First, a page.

Friday, June 12, 2009

The Failure of Keynesianism

Before we can explicate the inherent failure of Keynesian economic theory, we must first briefly define what Keynesian economic theory is. The Keynesian theory's response to a debilitative economic state was to “prime the pump,” which was to manifest in the form of governmental intervention. Such interventionism on behalf of the government within the realms of monetary policy and the marketplace (borrowing money and spending it) would be seen as the optimum methodology that could be employed to ensure economic growth and stability. Money that has been appropriated and spent by the government would see its way into the wallets of its citizenry, who would in turn re-infuse said funds within the economy. This medium of circulation reflects the “priming the pump” concept that is a normative element within Keynesian theory. The aforesaid explanation is cursory at best, as a more detailed Keynesian economic analysis could be manufactured. But such clarification would not necessarily purvey any further reconciliation, for my synoptic representation, although terse, yields a concise understanding for the purposes of this posting. Let us now proceed to the logical fallacy and failure of Keynesian economic theory.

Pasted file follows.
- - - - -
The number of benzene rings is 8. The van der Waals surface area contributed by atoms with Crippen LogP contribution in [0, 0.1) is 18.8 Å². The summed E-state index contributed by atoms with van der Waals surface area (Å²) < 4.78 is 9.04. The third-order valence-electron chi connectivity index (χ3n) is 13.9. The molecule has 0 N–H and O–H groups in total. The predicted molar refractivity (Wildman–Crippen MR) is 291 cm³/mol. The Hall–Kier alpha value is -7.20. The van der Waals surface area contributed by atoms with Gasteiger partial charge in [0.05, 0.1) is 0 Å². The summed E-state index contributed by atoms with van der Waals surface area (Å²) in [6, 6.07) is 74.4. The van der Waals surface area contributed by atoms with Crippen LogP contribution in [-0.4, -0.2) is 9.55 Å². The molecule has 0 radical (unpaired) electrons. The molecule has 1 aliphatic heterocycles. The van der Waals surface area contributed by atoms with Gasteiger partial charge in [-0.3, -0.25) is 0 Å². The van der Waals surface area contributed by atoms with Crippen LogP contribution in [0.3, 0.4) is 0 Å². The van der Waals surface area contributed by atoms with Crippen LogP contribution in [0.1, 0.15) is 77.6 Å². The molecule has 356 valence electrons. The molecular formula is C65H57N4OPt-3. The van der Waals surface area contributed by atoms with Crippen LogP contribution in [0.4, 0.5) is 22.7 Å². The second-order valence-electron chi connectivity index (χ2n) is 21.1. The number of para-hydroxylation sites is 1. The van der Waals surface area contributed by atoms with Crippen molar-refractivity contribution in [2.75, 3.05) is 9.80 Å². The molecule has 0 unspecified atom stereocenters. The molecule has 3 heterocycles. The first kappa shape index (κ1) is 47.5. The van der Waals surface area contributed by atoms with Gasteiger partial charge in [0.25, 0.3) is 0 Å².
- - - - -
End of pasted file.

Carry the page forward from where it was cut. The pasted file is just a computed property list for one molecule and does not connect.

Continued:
To begin Keynesianism does not, in any significant fashion, boost our national income, it only redistributes it. Many economics agree that the government cannot inject money into an economy without extricating it from the very same economy it's trying to improve and or stabilize. There will not be an increase in the aggregate demand (Keynesian reference) because the money that will be spent will have to be borrowed from the private credit markets. To posit that a government, by infusing itself in the private sector, can act as a ballast and stabilize an infirm economy is nothing more than financial and economic illiteracy. You must understand that the government cannot generate income and purchasing power out of nothing, its true derivation is found in taxation or through the printing of money. Both forms are net negatives on the economy and true economic growth results from the production of goods and services, not from the redistribution of income. Bush's rebate checks did not effect a positive reaction nor did it increase economic output, why would Obama's plan be any different?

Keynes postulated that we could repel cyclical fluctuations and maintain low levels of unemployment by having the government manage economic and production activities on macro and micro strata respectively. Thus, Keynes believed that government was the pivotal element in procuring and sustaining income equality and full-time employment. This, however, is a fallacy perpetuated by technocrats and intellectually subnormal politicians who adhere to financial analytics and economic models that have no real world applicability or efficacy. Not only is it ineffective here, but it was also ineffectual in Japan. Observe the following quotes from the Cato Institute;

International evidence also undermines the case for Keynesianism. The clearest example may be Japan, which throughout the 1990s tried to use so-called stimulus packages in an effort to jump-start a stagnant economy. But the only thing that went up was Japan’s national debt, which more than doubled during the decade and is now even far more than Italy’s when measured as a share of GDP. The Japanese economy never recovered, and the 1990s are now known as the “lost decade” in Japan.”